In more than quarter of a century covering the ins, outs, ups and downs of national debate, I’ve met countless decent sorts who give their time and money to those they support. These people are essential to the sustenance of democracy.
They are also, more often than not, entirely clueless about politics.
An interest in a subject – no matter how intense – does not necessarily transform into understanding.
This should not surprise anyone. We should no more expect, for example, an enthusiastic, paid-up member of the SNP to have a decent strategy for achieving independence than we should expect an attendee at a Taylor Swift concert to be able to write a string of chart-topping pop songs.
The average member of a political party is a fan, not an expert.
You don’t have to take my word for this. Just look at the evidence of recent years.
Labour Party members, who hadn’t paid the slightest bit of attention to the career of Jeremy Corbyn, bought into the laughable notion that he was a decent man rather than a crank with a history of appalling views and troubling associations.
These members didn’t stop to think about whether Corbyn could win an election. And nor did they consider his chances of being able to unite his parliamentary colleagues.
What followed was, well, we all know what followed.
More recently, Conservative Party members imposed on the nation Prime Minister Liz Truss. Seduced by her promises of tax cuts and growth, they ignored the fact her pitch defied logic and paid no heed to the fact the majority of Truss’s colleagues at Westminster did not support her.
The consequences of allowing people who don’t understand politics or economics to make such an important decision have been grave, indeed.
The United Kingdom’s economy has been horribly damaged. We are, all of us, now paying a price for the decision made by a minuscule cabal of fools.
And we may be about to see it happen again.
Truss’s resignation on Thursday – just 24 hours after she told the House of Commons she was “a fighter, not a quitter” – may have come as a huge relief to the majority of us. But it does not appear to have acted as much of a wake-up call to many of those who made the catastrophically stupid decision to elect her in the first place.
By Thursday evening, a growing number of MPs – urged on by idiots who’ve paid their money to the Conservative Party and will, therefore, make the final decision on who takes over in 10 Downing Street – were discussing the possibility of bringing back Boris Johnson, the corrupt liar who had to resign in July after more than 60 resignations from MPs on the government payroll, including a number of senior Cabinet ministers.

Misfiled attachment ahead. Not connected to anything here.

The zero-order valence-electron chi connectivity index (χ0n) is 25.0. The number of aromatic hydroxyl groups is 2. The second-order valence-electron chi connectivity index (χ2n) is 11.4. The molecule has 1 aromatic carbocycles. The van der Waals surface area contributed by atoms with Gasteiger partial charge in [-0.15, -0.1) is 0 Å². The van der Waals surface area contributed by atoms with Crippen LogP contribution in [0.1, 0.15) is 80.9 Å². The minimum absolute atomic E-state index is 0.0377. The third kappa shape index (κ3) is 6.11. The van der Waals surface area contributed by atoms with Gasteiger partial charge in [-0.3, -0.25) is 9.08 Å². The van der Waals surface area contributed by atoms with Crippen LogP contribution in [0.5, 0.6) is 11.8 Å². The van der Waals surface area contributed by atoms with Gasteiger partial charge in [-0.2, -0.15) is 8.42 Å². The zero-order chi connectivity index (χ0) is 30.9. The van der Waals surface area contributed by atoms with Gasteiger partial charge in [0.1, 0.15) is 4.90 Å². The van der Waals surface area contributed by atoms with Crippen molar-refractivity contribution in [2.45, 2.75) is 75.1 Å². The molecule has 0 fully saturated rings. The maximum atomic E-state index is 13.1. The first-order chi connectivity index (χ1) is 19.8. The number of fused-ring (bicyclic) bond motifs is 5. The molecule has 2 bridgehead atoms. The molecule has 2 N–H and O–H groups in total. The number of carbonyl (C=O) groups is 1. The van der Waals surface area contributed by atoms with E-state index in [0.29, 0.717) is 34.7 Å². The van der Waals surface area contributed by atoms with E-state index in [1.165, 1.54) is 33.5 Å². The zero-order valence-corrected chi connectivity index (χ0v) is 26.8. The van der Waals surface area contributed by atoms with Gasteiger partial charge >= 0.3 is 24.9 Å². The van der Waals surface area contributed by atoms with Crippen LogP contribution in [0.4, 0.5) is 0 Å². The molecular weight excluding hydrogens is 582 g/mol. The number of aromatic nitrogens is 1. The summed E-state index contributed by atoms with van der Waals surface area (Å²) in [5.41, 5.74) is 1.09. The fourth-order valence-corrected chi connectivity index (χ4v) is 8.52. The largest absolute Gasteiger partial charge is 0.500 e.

Poll after poll has shown us that, although Johnson is despised among the wider electorate, a great many Tory members continue to buy into the notion he is a great statesman.
A weird collective amnesia has gripped these activists. They seem to have forgotten that Johnson’s focus in Government was not the advancement of the interests of the nation, but the preservation of his own career.
It has slipped their minds that he broke lockdown laws in order to party in Downing Street while, in the real world, the rest of us – the little people – endured hellish family separations and, in many cases, grieved alone, while observing the necessary restrictions imposed during the worst of the coronavirus pandemic.
These Johnson fans have forgotten – or do not care – he finally had to resign after it emerged he had appointed the MP Chris Pincher as his deputy chief whip despite being aware of a series of allegations of sexual harassment made against his colleague.
The resignations of senior Government figures that, eventually, made even Johnson see the game was up seem to have been lost in the mists of time.
Johnson’s lickspittles in the Conservative parliamentary group and in party associations across England tell us he has a mandate to return. He won a huge majority in 2019 and his return to Downing Street is not merely desirable, it is his right.
There might be something in this if the UK operated a presidential system, but it does not. A Prime Minister governs if he or she can command a majority in the House of Commons. There is no more to it than that.
Of course, we do not know whether Johnson will make it on to the final ballot paper. Candidates must win the backing of at least 100 Tory MPs before being put forward for the judgement of party members. But it is troubling, indeed, that this moral vacuum of a man is being discussed as a serious contender.
It seems remarkable to me that news of Johnson’s ambition to return emerged while he was on holiday in the Caribbean.
Parliament is not in recess, after all, yet we are expected to believe that a man who prefers sunning himself rather than serving his constituents during a crisis has the interests of anyone but himself at heart.
The next Prime Minister, whether it’s Johnson, former chancellor Rishi Sunak, or current Leader of the House, Penny Mordaunt, need not call another election until January 2025, but the moral case the country needs a say in who governs us is overwhelming.
Of course, the next PM will look at the polls, which predict a Labour landslide, and tell us now is not the time for an election, now is the time for a period of calm and stability
But when the time comes, this Conservative Party – whether under the leadership of Johnson or not – will suffer.
And every Tory member will have paid for the privilege of hastening that deserved humiliation.